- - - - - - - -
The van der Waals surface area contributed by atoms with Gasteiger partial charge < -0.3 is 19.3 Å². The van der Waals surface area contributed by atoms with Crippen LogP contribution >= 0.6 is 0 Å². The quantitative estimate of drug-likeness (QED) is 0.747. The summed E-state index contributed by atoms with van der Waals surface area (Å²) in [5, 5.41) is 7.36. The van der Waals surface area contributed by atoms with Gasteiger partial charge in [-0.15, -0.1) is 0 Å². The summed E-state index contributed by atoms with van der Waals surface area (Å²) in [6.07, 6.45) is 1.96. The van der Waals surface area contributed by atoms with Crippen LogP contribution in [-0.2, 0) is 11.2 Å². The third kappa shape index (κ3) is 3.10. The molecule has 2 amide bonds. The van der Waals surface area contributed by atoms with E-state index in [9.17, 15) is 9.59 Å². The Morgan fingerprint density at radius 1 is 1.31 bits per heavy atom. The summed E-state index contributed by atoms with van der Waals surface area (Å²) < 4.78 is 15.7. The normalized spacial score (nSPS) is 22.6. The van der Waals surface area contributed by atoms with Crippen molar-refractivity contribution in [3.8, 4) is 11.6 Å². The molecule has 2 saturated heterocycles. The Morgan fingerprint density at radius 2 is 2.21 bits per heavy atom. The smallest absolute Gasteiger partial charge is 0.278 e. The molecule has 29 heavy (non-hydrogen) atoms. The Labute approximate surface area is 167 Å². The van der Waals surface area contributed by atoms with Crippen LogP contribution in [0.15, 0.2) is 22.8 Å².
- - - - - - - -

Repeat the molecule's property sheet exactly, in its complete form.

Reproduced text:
The van der Waals surface area contributed by atoms with Gasteiger partial charge < -0.3 is 19.3 Å². The van der Waals surface area contributed by atoms with Crippen LogP contribution >= 0.6 is 0 Å². The quantitative estimate of drug-likeness (QED) is 0.747. The summed E-state index contributed by atoms with van der Waals surface area (Å²) in [5, 5.41) is 7.36. The van der Waals surface area contributed by atoms with Gasteiger partial charge in [-0.15, -0.1) is 0 Å². The summed E-state index contributed by atoms with van der Waals surface area (Å²) in [6.07, 6.45) is 1.96. The van der Waals surface area contributed by atoms with Crippen LogP contribution in [-0.2, 0) is 11.2 Å². The third kappa shape index (κ3) is 3.10. The molecule has 2 amide bonds. The van der Waals surface area contributed by atoms with E-state index in [9.17, 15) is 9.59 Å². The Morgan fingerprint density at radius 1 is 1.31 bits per heavy atom. The summed E-state index contributed by atoms with van der Waals surface area (Å²) < 4.78 is 15.7. The normalized spacial score (nSPS) is 22.6. The van der Waals surface area contributed by atoms with Crippen molar-refractivity contribution in [3.8, 4) is 11.6 Å². The molecule has 2 saturated heterocycles. The Morgan fingerprint density at radius 2 is 2.21 bits per heavy atom. The smallest absolute Gasteiger partial charge is 0.278 e. The molecule has 29 heavy (non-hydrogen) atoms. The Labute approximate surface area is 167 Å². The van der Waals surface area contributed by atoms with Crippen LogP contribution in [0.15, 0.2) is 22.8 Å².